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I have a resistor 1MOhm soldered in a PCB that looks like that enter image description here And the schematic is looking like that: enter image description here When I measure the resistance by touching the a multimeter on the two ends of the resistor the measured value is around 500KOhm. When the resistor is not soldered the value is the correct one 1MOhm measured by the same multimeter in the same way. Why is that and what is the resistance value seen from the resistor "input"?

If we make the equivalent circuit of the measurement it looks like that, doens't it?:

schematic

simulate this circuit – Schematic created using CircuitLab

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  • \$\begingroup\$ Instead of asking for examples how this could look like you should rather use the example you already have. That is, show us the schematic \$\endgroup\$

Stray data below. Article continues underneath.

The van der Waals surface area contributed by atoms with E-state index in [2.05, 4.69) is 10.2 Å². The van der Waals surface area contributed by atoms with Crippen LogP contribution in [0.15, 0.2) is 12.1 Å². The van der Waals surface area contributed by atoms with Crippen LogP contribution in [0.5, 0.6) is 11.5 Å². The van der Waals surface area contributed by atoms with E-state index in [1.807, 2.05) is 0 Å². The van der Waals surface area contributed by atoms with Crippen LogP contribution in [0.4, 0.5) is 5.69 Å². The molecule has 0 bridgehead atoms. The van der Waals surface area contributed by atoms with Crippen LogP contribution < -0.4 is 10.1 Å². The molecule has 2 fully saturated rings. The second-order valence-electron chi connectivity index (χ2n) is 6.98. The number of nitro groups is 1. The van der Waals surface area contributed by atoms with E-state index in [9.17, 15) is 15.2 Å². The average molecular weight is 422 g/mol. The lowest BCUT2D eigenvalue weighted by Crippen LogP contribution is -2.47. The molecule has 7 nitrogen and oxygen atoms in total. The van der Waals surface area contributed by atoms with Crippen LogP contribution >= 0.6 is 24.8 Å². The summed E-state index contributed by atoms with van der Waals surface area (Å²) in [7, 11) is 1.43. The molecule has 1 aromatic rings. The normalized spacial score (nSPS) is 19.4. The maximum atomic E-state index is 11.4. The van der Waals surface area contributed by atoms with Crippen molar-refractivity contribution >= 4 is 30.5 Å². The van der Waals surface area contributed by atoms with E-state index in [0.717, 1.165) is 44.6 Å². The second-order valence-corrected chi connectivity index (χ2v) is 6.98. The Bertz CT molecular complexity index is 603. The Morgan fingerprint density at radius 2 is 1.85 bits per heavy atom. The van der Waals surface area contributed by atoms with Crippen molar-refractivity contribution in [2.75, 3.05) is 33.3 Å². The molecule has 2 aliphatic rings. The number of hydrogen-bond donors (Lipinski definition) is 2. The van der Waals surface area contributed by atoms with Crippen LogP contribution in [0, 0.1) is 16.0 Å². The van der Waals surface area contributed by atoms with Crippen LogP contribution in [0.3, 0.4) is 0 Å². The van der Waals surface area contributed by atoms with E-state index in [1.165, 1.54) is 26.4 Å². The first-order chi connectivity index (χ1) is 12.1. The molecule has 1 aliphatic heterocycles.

– PlasmaHH
    Commented Sep 1, 2015 at 7:58
  • \$\begingroup\$ I'll do that, but it won't help. \$\endgroup\$
    – judoka_acl
    Commented Sep 1, 2015 at 8:06
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    \$\begingroup\$ Your schematic won't help because you do not include everything. You assume it is the part shown but if the circuit was only the part you show then this cannot explain measuring 500 kohms instead of 1 Mohms. Are you measuring R205 of 910 kohm ?? It looks like it's floating doesn't it ? Is it ? No it is not, there's a node called Iref, where does that go ? I do not see it in the schematic, thus the schematic is incomplete. \$\endgroup\$ Commented Sep 1, 2015 at 9:04